Tuesday, January 14, 2014

Tuesday Tasties No.16

Being in unison with most of the female population, I am determined to get rid of a good chunk of the weight which I put on over Christmas and whilst I was crutch bound. I am glad to advise that I have finally been discharged from physio and am well on the way to being back to my normal fitness crazy self. As such, you might notice some healthier recipes popping up, one such recipe being below!

Pork Tenderloin Stuffed with Artichoke, Feta and Olives

I'll be honest and say this is the first time I have ever tried this recipe and I was surprised at how well all of the elements worked together. The olives and feta give a nice salty kick without being overpowering. You'll need:
  • Artichoke hearts - I bought a can and used all but three
  • Feta cheese - about 1/3 of a block
  • 12 pitted olives - green or black whichever you prefer
  • Dried oregano
  • 1 teaspoon of lemon juice
  • A pinch of salt & pepper
  • 1 pork tenderloin - big enough for however many people you're serving
  • Olive oil
  • Bulgur wheat - 1 cup
  • Chicken stock
First thing you'll need to do is whack your oven onto 200 degrees. Then grab yourself an oven-proof dish which is big enough to fit your loin into.

Next, into a food processor pop your artichoke hearts, feta, olives, oregano, lemon juice and salt & pepper. Then blitz this until finely chopped, it should look like the below.
Next, it's time to get your tenderloin. I'd recommend drying this off with a little bit of paper towel before starting the next step. Using a sharp knife, you'll need to cut through your tenderloin, almost to the point it's in half and you can fold it open like a book.
Once you've almost cut it in half, bash it so it becomes flat like the above, it should be about 1/2 inch in thickness. Don't be to worried if you don't have a meat hammer, I bashed mine with a rolling pin and it certainly seemed to do the trick.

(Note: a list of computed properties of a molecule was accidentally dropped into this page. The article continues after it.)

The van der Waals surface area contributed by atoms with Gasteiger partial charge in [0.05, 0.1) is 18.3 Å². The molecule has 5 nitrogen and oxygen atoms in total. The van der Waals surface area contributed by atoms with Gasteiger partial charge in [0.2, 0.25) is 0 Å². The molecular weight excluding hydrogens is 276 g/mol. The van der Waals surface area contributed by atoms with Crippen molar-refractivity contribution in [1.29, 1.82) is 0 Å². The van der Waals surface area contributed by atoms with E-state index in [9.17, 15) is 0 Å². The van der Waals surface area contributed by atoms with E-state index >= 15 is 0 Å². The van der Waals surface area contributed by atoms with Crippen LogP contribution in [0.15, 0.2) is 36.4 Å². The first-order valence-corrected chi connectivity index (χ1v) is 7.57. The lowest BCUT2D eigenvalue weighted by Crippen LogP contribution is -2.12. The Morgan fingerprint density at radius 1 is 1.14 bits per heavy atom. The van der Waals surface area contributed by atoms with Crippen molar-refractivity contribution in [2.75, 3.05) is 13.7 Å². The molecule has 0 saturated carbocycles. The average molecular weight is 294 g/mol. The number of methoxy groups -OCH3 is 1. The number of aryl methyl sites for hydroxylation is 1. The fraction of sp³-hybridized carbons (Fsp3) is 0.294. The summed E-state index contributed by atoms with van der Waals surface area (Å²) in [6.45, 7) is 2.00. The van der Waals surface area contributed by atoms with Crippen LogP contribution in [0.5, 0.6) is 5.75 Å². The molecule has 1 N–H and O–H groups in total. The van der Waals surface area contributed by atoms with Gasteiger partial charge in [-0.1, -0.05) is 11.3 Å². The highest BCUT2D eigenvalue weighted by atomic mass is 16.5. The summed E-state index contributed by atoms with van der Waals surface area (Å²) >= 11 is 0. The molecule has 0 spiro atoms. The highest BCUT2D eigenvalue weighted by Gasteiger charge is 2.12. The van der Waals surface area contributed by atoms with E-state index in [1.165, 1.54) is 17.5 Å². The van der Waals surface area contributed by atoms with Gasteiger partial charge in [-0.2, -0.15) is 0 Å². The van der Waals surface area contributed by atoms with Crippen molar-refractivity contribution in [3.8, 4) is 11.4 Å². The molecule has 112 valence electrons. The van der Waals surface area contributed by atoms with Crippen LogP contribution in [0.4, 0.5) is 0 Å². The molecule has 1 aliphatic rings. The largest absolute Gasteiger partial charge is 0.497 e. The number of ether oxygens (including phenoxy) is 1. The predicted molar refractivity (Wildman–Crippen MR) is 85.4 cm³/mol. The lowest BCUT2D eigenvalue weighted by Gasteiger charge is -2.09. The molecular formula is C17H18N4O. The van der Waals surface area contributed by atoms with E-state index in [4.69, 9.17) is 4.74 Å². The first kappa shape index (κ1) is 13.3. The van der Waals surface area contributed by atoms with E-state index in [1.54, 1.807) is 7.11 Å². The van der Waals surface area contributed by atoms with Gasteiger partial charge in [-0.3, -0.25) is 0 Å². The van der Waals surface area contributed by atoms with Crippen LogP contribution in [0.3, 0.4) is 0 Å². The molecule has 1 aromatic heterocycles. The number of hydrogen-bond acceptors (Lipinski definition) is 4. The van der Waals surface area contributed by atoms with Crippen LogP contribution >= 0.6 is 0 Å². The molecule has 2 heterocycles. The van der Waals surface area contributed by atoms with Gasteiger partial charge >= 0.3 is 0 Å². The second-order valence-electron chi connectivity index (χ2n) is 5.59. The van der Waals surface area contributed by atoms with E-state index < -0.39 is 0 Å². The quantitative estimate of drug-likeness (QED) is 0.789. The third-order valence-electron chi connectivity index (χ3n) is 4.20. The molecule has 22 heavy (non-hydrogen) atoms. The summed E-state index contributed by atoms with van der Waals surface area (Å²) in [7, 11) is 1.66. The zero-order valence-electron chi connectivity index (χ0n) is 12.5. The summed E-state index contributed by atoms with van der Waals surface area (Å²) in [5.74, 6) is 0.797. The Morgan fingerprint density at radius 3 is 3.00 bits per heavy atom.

Once you've reached the desired thickness, spread some of the filling on top. Once stuffed, you will need to roll the tenderloin back up so you'll noticed I've popped mine on a wrapper to make this step easier.
After you've rolled the tenderloin up (keeping the stuffing inside as much as possible) secure with either some butchers string or make do with some skewers like me, this will ensure you don't lose to much stuffing whilst it's cooking. Pop it on your dish and bung it in the oven for 25 minutes.

Whilst the tenderloin is cooking, pour some hot chicken stock over your bulgur wheat and leave it to absorb the water. You can always add a little dried oregano for a subtle hint of flavour.

Now it's time to plate this dish! I put the remaining stuffing on one side of the plate with the bulgur wheat on the other. I then sliced the tenderloin into thick chunks and popped this on top of the cold stuffing to heat it through slightly.
Whilst it may not look like much, it was packed full of flavour and incredibly filling. It's inspired me to try different stuffings to make my dishes more exciting. How about a cranberry and orange stuffed tenderloin for starters? 

This recipe was inspired by one in the Jillian Michaels Master Your Metabolism Cookbook and modified slightly to fit with my budget.

What's your favourite healthy recipe? 


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